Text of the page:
Solemn procedure tends to begin when an accused, having been arrested by the police on suspicion of committing a crime, is served with a “petition”. In most cases, this will be done in the Sheriff Court cells, where the accused is being held pending the “marking” of the case by COPFS prosecutors. Occasionally, though, an accused will attend court on an “undertaking” and be served with a petition rather than a summary complaint.
Proceedings can also begin by the grant of a “petition warrant” to apprehend the accused, and in some cases by the service of an indictment on an accused person, without their having appeared on petition in the first place. This latter scenario can take place when the decision is taken to charge a co-accused alongside someone who has previously appeared on petition.
A petition specifies (where known) the name, address and date of birth of the accused. It also sets out the charges that the accused faces at that particular point in time. However, unlike a summary complaint, the charges on a petition can significantly differ from the charges which the accused may later face at trial. This is because, at such an early stage of proceedings, the full investigation into the alleged offence(s) will probably not have concluded. There is also scope for the factual position to significantly change. For example, an accused person might appear on a petition alleging assault to severe injury, having been arrested immediately after a fight in the street the previous night. If the victim subsequently dies, the accused could expect the subsequent indictment to allege murder or culpable homicide instead. In this way, the petition only needs to state the nature of the charge against the accused.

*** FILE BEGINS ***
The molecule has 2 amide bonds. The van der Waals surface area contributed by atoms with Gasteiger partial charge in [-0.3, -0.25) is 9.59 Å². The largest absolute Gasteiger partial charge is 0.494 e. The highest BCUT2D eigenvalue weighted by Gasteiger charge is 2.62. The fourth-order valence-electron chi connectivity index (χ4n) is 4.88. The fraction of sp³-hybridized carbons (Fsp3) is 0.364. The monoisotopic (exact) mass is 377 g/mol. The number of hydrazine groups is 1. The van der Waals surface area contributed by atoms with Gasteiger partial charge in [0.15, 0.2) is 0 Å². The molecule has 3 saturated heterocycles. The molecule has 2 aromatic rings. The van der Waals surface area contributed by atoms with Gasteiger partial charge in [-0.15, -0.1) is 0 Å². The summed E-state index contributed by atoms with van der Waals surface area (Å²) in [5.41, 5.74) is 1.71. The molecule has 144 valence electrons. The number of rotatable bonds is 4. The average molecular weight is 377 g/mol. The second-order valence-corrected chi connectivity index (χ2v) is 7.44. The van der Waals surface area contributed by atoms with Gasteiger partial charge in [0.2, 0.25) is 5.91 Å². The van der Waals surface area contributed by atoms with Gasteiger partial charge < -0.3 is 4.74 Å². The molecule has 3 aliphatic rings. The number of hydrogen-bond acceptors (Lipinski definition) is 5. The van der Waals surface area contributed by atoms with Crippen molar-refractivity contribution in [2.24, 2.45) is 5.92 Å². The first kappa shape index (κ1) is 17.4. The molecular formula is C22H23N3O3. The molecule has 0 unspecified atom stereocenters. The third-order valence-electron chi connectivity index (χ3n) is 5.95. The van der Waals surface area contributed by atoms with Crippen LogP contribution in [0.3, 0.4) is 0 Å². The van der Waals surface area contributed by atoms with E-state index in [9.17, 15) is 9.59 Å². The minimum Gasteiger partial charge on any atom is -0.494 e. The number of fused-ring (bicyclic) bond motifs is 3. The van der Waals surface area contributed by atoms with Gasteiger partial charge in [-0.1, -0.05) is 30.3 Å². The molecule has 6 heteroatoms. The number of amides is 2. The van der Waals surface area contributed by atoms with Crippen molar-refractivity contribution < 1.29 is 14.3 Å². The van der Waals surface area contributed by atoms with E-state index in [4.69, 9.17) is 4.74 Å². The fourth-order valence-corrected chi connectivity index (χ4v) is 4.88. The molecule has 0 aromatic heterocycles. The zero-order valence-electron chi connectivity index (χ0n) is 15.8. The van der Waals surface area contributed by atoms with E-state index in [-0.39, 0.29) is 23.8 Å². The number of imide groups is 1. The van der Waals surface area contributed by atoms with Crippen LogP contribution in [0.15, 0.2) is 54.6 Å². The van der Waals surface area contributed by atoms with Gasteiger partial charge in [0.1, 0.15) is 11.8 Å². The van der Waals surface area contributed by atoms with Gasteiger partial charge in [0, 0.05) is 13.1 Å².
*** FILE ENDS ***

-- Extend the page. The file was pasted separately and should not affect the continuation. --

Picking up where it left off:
The petition also contains standard-form requests for various warrants, such as for search of the accused and his premises (including the opening of lockfast places), the citation of witnesses for precognition and and production of evidence, and the eventual “committal” of the accused for further examination or until liberated in due course of law.
In practice, a petition tends to include a “summary of evidence” in the same way that a summary complaint does.